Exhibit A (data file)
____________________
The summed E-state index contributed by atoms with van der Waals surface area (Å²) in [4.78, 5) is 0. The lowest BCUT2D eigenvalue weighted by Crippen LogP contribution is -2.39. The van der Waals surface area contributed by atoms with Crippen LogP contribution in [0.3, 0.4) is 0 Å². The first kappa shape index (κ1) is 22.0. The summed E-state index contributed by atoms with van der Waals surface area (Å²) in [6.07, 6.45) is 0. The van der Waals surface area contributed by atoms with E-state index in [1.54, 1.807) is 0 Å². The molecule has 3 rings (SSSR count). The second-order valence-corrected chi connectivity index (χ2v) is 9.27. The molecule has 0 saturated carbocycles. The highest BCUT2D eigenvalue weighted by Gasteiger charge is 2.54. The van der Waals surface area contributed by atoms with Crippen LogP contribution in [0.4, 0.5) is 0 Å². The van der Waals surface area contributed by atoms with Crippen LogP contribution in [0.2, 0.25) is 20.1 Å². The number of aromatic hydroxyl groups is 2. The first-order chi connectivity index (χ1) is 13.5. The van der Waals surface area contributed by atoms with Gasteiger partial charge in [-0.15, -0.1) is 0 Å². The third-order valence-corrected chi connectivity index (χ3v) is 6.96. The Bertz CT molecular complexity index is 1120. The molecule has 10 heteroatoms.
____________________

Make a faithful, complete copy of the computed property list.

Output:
The summed E-state index contributed by atoms with van der Waals surface area (Å²) in [4.78, 5) is 0. The lowest BCUT2D eigenvalue weighted by Crippen LogP contribution is -2.39. The van der Waals surface area contributed by atoms with Crippen LogP contribution in [0.3, 0.4) is 0 Å². The first kappa shape index (κ1) is 22.0. The summed E-state index contributed by atoms with van der Waals surface area (Å²) in [6.07, 6.45) is 0. The van der Waals surface area contributed by atoms with E-state index in [1.54, 1.807) is 0 Å². The molecule has 3 rings (SSSR count). The second-order valence-corrected chi connectivity index (χ2v) is 9.27. The molecule has 0 saturated carbocycles. The highest BCUT2D eigenvalue weighted by Gasteiger charge is 2.54. The van der Waals surface area contributed by atoms with Crippen LogP contribution in [0.4, 0.5) is 0 Å². The van der Waals surface area contributed by atoms with Crippen LogP contribution in [0.2, 0.25) is 20.1 Å². The number of aromatic hydroxyl groups is 2. The first-order chi connectivity index (χ1) is 13.5. The van der Waals surface area contributed by atoms with Gasteiger partial charge in [-0.15, -0.1) is 0 Å². The third-order valence-corrected chi connectivity index (χ3v) is 6.96. The Bertz CT molecular complexity index is 1120. The molecule has 10 heteroatoms.